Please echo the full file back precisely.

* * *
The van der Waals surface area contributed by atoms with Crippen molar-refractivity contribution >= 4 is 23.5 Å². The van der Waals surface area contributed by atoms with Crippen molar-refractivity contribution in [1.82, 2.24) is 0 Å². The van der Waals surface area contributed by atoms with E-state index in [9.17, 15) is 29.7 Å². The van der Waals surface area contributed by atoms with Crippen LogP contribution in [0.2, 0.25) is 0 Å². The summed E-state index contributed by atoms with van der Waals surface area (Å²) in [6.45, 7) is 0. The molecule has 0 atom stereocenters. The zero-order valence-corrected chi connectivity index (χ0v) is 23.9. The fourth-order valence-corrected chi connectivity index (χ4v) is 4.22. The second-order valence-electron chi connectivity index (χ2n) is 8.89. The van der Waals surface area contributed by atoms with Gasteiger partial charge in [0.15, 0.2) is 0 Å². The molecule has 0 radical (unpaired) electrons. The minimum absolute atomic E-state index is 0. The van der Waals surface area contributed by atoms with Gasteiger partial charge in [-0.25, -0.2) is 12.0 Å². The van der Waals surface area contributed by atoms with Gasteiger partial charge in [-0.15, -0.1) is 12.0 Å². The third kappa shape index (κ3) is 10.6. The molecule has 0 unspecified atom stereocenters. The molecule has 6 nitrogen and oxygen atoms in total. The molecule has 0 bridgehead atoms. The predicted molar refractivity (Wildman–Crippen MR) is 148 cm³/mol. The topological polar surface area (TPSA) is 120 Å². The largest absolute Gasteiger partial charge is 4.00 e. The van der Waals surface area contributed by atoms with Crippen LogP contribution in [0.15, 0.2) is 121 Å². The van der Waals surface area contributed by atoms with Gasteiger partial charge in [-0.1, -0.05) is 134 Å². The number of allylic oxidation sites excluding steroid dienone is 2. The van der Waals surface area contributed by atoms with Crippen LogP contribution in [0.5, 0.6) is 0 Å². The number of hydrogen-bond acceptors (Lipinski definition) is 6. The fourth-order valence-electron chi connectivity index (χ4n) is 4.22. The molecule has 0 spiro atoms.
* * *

The van der Waals surface area contributed by atoms with Crippen molar-refractivity contribution >= 4 is 23.5 Å². The van der Waals surface area contributed by atoms with Crippen molar-refractivity contribution in [1.82, 2.24) is 0 Å². The van der Waals surface area contributed by atoms with E-state index in [9.17, 15) is 29.7 Å². The van der Waals surface area contributed by atoms with Crippen LogP contribution in [0.2, 0.25) is 0 Å². The summed E-state index contributed by atoms with van der Waals surface area (Å²) in [6.45, 7) is 0. The molecule has 0 atom stereocenters. The zero-order valence-corrected chi connectivity index (χ0v) is 23.9. The fourth-order valence-corrected chi connectivity index (χ4v) is 4.22. The second-order valence-electron chi connectivity index (χ2n) is 8.89. The van der Waals surface area contributed by atoms with Gasteiger partial charge in [0.15, 0.2) is 0 Å². The molecule has 0 radical (unpaired) electrons. The minimum absolute atomic E-state index is 0. The van der Waals surface area contributed by atoms with Gasteiger partial charge in [-0.25, -0.2) is 12.0 Å². The van der Waals surface area contributed by atoms with Gasteiger partial charge in [-0.15, -0.1) is 12.0 Å². The third kappa shape index (κ3) is 10.6. The molecule has 0 unspecified atom stereocenters. The molecule has 6 nitrogen and oxygen atoms in total. The molecule has 0 bridgehead atoms. The predicted molar refractivity (Wildman–Crippen MR) is 148 cm³/mol. The topological polar surface area (TPSA) is 120 Å². The largest absolute Gasteiger partial charge is 4.00 e. The van der Waals surface area contributed by atoms with Crippen LogP contribution in [0.15, 0.2) is 121 Å². The van der Waals surface area contributed by atoms with Gasteiger partial charge in [-0.1, -0.05) is 134 Å². The number of allylic oxidation sites excluding steroid dienone is 2. The van der Waals surface area contributed by atoms with Crippen LogP contribution in [0.5, 0.6) is 0 Å². The number of hydrogen-bond acceptors (Lipinski definition) is 6. The fourth-order valence-electron chi connectivity index (χ4n) is 4.22. The molecule has 0 spiro atoms.